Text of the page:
Judge Janet S. Baer - Opinions / Outlines

Judge Janet S. Baer

12 B 12318

The debtors filed a motion to avoid a judicial lien pursuant to section 522(f)(1)(A). The parties did not dispute that the debtors could avoid the lien. The sole issue–one on which there is no binding case law in the Seventh Circuit–was whether the debtors must complete their chapter 13 plan and receive a discharge before the lien is avoided and the creditor is required to release the lien. Agreeing with the majority view, the Court found that in light of the creditor’s objection, the lien avoidance will not be effective until the debtors make all plan payments and obtain a discharge. Accordingly, the Court conditionally granted the debtors’ motion to avoid the judicial lien, provided that they completed their chapter 13 plan and received a discharge in the bankruptcy case.

11 B 45378

In re Nekessa Danyelle Johnson The debtor filed a motion to vacate the Court’s order of March 27, 2012, which disallowed her exemption in an adoption tax credit provided by the Internal Revenue Code (the “I.R.C.”) on the basis of the general “public assistance benefit” exemption in 735 Ill. Comp. Stat. 5/12-1001(g)(1). The issue of whether the adoption tax credit is a public assistance benefit for purposes of the Illinois exemption statute is one of first impression in this jurisdiction. The Court noted that because the debtor filed her petition and taxes and claimed the credit in tax year 2011, section 36C of the I.R.C., which was in effect for that tax year, governed the matter. Explaining that the adoption tax credit was enacted as a financial incentive to defray the high costs associated with the adoption process, the Court noted that the Patient Protection and Affordable Care Act, which amended the I.R.C. for tax years 2010 and 2011, made the adoption tax credit refundable, allowing lower-income adoptive families to receive, for the first time, a cash refund from the government for their adoption expenses. Because the credit was refundable for the tax year at issue and because the Seventh Circuit has instructed that an exemption statute should be liberally construed in favor of the debtor, the Court granted the debtor’s motion to vacate the order that had disallowed her exemption in the adoption tax credit and overruled the trustee’s objection to the exemption.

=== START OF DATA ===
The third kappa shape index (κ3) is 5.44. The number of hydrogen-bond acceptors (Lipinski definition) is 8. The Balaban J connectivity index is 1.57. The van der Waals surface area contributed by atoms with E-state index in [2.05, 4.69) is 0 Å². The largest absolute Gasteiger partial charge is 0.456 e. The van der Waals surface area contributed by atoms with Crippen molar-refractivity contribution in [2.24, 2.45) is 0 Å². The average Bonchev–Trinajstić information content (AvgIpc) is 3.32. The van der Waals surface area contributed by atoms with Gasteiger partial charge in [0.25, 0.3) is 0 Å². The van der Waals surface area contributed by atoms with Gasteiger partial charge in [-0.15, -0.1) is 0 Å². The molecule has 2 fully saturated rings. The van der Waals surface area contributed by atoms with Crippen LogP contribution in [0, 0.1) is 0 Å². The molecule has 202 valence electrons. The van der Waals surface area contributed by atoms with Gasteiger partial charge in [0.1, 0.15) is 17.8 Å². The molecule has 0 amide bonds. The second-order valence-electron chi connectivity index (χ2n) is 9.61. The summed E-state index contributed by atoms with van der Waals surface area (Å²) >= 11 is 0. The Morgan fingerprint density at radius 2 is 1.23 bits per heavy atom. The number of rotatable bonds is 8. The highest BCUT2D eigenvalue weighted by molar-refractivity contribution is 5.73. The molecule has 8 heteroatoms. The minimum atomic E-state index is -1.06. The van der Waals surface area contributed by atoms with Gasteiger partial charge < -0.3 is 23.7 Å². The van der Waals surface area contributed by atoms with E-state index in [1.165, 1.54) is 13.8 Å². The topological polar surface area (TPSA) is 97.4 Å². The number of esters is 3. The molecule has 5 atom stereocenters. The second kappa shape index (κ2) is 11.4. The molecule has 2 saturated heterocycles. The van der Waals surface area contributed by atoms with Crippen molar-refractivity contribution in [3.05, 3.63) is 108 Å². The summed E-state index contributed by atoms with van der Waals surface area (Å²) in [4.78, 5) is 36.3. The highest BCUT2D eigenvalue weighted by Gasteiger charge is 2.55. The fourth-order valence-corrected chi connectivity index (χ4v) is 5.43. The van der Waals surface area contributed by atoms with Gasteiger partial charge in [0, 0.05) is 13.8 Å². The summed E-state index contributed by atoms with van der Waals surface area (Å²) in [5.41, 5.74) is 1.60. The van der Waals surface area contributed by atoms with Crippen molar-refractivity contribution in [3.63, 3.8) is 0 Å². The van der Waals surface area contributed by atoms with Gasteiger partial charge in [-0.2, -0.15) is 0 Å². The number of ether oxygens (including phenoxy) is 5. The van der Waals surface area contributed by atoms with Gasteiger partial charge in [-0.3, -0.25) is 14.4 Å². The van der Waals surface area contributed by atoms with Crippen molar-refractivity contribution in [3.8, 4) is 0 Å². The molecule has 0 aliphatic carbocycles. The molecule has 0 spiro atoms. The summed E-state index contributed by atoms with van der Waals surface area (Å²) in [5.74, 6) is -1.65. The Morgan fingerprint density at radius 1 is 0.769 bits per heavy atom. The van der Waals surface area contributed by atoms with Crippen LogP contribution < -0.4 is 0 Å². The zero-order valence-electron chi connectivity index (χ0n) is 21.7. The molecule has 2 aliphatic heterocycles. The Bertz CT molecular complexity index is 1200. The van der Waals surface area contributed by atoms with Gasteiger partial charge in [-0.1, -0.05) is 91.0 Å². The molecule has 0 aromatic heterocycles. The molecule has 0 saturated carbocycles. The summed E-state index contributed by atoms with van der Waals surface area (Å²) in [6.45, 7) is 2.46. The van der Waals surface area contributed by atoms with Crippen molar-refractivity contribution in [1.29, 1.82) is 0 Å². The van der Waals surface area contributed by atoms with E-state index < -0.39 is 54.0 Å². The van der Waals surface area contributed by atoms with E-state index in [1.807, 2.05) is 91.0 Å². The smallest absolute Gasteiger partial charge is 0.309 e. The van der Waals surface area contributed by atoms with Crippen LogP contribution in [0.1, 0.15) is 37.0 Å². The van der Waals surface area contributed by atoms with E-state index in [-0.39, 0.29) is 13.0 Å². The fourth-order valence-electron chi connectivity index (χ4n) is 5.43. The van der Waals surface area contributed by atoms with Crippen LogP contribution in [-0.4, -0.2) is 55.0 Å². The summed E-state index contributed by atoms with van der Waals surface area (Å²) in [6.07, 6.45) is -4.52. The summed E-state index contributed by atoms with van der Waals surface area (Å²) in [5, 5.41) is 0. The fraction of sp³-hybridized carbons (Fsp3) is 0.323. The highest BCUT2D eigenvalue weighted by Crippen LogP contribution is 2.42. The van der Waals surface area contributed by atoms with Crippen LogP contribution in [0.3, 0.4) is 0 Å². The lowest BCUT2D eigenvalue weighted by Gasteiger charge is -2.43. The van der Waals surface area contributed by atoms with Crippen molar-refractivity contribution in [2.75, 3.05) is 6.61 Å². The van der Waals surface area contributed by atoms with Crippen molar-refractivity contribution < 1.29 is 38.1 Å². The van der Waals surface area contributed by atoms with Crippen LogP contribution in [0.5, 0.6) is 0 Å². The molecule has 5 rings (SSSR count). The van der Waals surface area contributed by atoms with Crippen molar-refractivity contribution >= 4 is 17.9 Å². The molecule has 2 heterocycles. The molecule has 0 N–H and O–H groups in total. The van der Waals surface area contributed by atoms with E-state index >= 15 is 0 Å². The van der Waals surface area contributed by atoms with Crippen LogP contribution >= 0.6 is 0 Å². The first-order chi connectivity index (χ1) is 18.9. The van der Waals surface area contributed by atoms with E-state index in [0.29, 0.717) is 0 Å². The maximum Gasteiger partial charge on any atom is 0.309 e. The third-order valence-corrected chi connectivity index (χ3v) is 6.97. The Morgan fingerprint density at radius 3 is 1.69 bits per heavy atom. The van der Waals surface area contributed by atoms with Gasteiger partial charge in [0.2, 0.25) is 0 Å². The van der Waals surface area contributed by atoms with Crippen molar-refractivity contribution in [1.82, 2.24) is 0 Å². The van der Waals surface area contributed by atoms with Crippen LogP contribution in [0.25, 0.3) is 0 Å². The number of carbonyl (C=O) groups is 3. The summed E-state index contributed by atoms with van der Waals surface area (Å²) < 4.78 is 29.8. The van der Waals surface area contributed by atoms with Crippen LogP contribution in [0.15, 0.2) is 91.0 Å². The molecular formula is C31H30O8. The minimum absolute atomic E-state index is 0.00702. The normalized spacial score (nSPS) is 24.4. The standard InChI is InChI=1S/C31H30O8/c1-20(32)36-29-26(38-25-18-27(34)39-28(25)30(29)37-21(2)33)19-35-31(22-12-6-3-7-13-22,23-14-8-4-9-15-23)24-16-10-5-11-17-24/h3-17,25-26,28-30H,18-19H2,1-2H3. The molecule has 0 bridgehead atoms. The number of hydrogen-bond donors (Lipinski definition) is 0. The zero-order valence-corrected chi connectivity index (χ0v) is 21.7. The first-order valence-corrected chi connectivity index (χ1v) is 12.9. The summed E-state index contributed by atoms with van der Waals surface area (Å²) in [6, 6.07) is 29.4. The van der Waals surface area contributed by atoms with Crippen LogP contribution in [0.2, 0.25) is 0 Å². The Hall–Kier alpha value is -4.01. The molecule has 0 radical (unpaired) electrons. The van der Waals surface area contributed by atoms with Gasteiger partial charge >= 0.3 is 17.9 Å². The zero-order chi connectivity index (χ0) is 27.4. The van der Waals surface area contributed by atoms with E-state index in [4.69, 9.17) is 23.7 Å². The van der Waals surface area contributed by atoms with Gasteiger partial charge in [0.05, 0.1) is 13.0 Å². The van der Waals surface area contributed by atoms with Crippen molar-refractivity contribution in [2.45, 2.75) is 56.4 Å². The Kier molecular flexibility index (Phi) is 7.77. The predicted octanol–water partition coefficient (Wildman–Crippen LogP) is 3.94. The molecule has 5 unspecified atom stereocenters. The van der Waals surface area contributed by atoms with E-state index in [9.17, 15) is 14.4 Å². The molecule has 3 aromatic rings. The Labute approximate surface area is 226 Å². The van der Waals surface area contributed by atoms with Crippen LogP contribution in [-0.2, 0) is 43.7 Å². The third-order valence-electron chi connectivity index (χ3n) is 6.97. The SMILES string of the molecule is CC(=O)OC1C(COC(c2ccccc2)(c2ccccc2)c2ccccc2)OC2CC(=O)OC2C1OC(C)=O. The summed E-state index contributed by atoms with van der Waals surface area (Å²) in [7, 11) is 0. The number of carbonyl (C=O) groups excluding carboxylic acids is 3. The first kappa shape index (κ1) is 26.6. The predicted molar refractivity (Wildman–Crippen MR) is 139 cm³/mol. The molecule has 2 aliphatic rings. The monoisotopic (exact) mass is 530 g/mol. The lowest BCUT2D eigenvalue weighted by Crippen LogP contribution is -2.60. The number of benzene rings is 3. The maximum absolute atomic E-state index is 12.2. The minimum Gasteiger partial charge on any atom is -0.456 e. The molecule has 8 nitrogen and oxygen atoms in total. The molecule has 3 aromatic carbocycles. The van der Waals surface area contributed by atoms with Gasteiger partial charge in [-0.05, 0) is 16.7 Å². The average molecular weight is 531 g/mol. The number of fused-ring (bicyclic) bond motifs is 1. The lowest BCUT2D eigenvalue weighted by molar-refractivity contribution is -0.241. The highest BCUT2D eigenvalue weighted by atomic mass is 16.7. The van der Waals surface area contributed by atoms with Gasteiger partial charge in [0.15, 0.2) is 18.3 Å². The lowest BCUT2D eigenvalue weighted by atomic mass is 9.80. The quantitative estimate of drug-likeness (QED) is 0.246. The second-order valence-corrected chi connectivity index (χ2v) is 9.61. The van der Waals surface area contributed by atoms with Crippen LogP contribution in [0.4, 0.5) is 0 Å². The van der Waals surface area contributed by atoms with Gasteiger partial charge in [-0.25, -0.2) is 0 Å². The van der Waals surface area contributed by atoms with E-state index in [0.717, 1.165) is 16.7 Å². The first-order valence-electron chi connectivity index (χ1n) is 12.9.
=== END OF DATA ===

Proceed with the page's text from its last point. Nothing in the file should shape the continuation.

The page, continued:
In re Tranise D. Rose
October 2, 2012

12 B 27635

In re Tranise D. Rose The debtor filed a motion for sanctions against the collections law firm representing debtor's judgment creditor, alleging a violation of the automatic stay. Prior to the bankruptcy case, the law firm caused a citation to discover assets to be served on the debtor's bank, which placed an administrative hold on debtor's bank accounts. The issue before the Court was whether the law firm willfully violated the automatic stay when it refused to take steps to release the hold on the bank accounts upon learning of the bankruptcy petition. The Court held that continuation of the citation proceeding violated § 362(a)(1) of the Bankruptcy Code. The Court further found that the law firm's violation was willful. The law firm refused to to take steps to release the funds, asked for case law in support of debtor's position, and demanded an order from the bankruptcy court before it would comply with debtor's request to dismiss the citation proceeding. Although the law firm eventually proceeded to get the funds released, it failed to communicate that decision to debtor's counsel even though it knew of counsel's intent to seek sanctions if steps were not immediately taken to release the hold on debtor's accounts. The law firm further exacerbated the situation by failing to appear the initial hearing on the motion for sanctions. The Court granted the motion and awarded attorneys' fees as a sanction against the law firm and in favor of Debtor's counsel pursuant to § 362(k)(1).

11 B 25828
Counsel for the Debtor filed an amended fee application in this small-business Chapter 13 case. Notwithstanding counsel’s agreement to the flat fee pursuant to the Court-Approved Retention Agreement, he sought approval of a fee of $14,550, which was $11,050 over the court-authorized flat fee. The issue before the Court was whether this case presented “extraordinary circumstances” that would warrant the additional fee. In reviewing both the history of activity in this case and counsel’s itemized time records, the Court found certain services to be extraordinary and others to be ordinary and within the scope of services contemplated by the Court-Approved Retention Agreement. The Court granted additional fees of $3,630 for extraordinary services and denied fees in excess of the $3,500 flat fee for the remaining services.

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